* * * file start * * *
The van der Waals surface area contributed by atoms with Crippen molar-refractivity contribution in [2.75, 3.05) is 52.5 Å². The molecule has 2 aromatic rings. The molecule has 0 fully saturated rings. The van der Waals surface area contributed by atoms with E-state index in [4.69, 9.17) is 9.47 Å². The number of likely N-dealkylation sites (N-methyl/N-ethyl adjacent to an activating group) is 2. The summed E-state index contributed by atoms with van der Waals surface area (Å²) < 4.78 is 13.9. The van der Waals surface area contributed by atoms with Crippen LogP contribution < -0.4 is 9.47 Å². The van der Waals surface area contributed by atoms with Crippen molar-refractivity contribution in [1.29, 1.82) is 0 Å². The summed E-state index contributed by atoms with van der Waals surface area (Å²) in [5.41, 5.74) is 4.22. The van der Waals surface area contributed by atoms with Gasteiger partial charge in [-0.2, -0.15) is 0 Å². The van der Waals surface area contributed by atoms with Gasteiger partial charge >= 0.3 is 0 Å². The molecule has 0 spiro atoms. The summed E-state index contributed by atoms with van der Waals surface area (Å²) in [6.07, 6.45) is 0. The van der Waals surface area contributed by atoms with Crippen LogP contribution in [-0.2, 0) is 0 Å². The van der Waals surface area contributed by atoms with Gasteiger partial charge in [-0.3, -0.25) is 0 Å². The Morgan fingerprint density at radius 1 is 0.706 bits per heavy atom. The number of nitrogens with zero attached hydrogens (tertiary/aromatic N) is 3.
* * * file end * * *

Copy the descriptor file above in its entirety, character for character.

The van der Waals surface area contributed by atoms with Crippen molar-refractivity contribution in [2.75, 3.05) is 52.5 Å². The molecule has 2 aromatic rings. The molecule has 0 fully saturated rings. The van der Waals surface area contributed by atoms with E-state index in [4.69, 9.17) is 9.47 Å². The number of likely N-dealkylation sites (N-methyl/N-ethyl adjacent to an activating group) is 2. The summed E-state index contributed by atoms with van der Waals surface area (Å²) < 4.78 is 13.9. The van der Waals surface area contributed by atoms with Crippen LogP contribution < -0.4 is 9.47 Å². The van der Waals surface area contributed by atoms with Crippen molar-refractivity contribution in [1.29, 1.82) is 0 Å². The summed E-state index contributed by atoms with van der Waals surface area (Å²) in [5.41, 5.74) is 4.22. The van der Waals surface area contributed by atoms with Gasteiger partial charge in [-0.2, -0.15) is 0 Å². The van der Waals surface area contributed by atoms with Gasteiger partial charge >= 0.3 is 0 Å². The molecule has 0 spiro atoms. The summed E-state index contributed by atoms with van der Waals surface area (Å²) in [6.07, 6.45) is 0. The van der Waals surface area contributed by atoms with Crippen LogP contribution in [-0.2, 0) is 0 Å². The van der Waals surface area contributed by atoms with Gasteiger partial charge in [-0.3, -0.25) is 0 Å². The Morgan fingerprint density at radius 1 is 0.706 bits per heavy atom. The number of nitrogens with zero attached hydrogens (tertiary/aromatic N) is 3.